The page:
Wednesday, June 28, 2006

Goke, Bodysnatcher from Hell - review

Director: Hajime Sato

Release date: 1968

Contains spoilers

Goke, or Kyuketsuki Gokemidoro, is a strange film that sees science fiction crossing with the vampire genre to produce a, none too subtle, anti-war (and more specifically anti-Vietnam war) film. First of all we must say a thank you to Quentin Tarantino, as it is his homage to the film that has undoubtedly given cause for its subtitled DVD release. The back of the box has a quote from Tomohiro Machityama regarding Tarantino and the influences for “Kill Bill” (2003/04):

“For the orange sunset sky behind the airplane, he wanted to evoke the look of the opening scenes from Goke, Bodysnatcher from Hell.”

The film does indeed open with this scene and the pilot (Hiroyuki Nishimoto) is worried. We then see a newspaper, read by politician Mr Mano (Eizo Kitamura), which reads “British ambassador assassinated with rifle.” Mano is travelling with business man Mr Tokiyasu (Nobuo Kaneko) and Tokiyasu’s wife, Noriko (Yuko Kusunoki). Also on the plane are space biologist Sagai (Masaya Takahasi), a young man Matsumiya (Toshihiko Yamamoto), a psychiatrist Dr Momotake (Kazuo Kato), Hirafumi Teraoka (Hideo Ko) and the American Mrs Neale (Kathy Horan).

Mrs Neale screams as a bird flies into her window and dies, its wings smearing the glass with blood (the suicidal birds are amongst the better of the effects in the film). At the same time the pilot receives a radio communication telling him that the police have been told of a bomb on board, possibly carried by a suicide bomber, and is told to turn the plane around. He sends the co-pilot, Ei Sugisaka (Teruo Yoshido) to check the hand luggage of the passengers. As he is doing so he explains to the passengers that a bag for the next flight has accidentally been placed on the plane. The psychiatrist asks if he is actually looking for a bomb and he replies that the bag contains important business papers, so the psychiatrist explains that he only wanted to see the passengers’ reaction to the stress his words caused. Another bird smashes against a window and comment is made about birds being sensitive and that something must be happening as they are committing suicide.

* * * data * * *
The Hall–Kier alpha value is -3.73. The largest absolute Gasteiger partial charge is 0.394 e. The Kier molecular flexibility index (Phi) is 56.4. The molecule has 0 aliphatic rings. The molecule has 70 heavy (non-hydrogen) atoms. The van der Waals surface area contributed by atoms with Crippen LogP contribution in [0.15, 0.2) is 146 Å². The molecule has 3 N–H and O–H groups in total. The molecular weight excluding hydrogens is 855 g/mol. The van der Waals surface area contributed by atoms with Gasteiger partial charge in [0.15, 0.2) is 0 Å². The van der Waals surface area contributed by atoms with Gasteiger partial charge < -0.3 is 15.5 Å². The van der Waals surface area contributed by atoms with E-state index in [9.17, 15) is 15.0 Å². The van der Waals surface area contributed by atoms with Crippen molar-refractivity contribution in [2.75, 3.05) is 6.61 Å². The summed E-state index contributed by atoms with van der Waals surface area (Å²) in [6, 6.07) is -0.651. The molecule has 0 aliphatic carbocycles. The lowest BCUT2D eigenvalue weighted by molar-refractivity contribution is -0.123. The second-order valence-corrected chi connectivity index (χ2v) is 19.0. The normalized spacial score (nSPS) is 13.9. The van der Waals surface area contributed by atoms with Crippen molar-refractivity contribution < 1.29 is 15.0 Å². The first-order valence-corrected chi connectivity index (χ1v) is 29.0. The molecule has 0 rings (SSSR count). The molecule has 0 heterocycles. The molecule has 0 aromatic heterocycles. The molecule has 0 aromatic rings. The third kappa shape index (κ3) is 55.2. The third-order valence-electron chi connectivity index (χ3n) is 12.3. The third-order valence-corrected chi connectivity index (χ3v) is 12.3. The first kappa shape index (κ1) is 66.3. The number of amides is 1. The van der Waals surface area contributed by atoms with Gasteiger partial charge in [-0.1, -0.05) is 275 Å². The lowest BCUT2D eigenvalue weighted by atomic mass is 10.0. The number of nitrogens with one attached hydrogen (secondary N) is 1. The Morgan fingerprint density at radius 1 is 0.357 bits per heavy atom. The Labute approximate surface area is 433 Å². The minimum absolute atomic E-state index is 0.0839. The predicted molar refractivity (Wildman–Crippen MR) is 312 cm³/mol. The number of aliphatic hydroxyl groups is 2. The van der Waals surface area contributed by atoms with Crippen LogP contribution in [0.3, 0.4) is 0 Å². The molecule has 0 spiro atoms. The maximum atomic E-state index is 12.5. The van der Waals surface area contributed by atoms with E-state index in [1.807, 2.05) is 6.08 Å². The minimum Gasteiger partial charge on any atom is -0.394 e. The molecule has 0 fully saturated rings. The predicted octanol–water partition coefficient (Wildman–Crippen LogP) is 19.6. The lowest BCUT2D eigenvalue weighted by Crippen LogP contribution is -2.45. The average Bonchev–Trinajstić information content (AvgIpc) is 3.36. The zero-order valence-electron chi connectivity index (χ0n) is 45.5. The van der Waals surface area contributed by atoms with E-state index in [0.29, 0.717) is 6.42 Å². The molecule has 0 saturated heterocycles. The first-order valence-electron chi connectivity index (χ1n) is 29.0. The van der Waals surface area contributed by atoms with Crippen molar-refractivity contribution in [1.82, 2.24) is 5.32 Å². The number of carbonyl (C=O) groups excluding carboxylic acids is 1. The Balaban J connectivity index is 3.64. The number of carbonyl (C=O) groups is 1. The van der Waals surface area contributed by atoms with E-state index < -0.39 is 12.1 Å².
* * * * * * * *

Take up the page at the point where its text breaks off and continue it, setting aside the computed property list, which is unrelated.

Sugisaka reaches Hirafumi and asks for his bag but he claims he does not have one, when stewardess Kazumi Asakura (Tomomi Sato) calls the co-pilot into the crew area.

She has found a bag under a table and Sugisaka jimmies it open. Inside it looks normal but there is a strange vial, which he opens and drops. The acid contained in the vial spills and eats away a false lining, revealing a rifle. Hirafumi steps in holding a gun and takes the stewardess and co-pilot back to the flight deck. He hijacks the plane, forcing the pilot to change course again, ripping out the radio, and then goes back into the cabin with Asakura. He discharges his gun and a radio comes on, the news report mentioning flying saucers.

A light flies towards the plane, straight towards the pilots, and swoops just over them, the electrics fry and the plane crash-lands, and it is here we get the opening credits!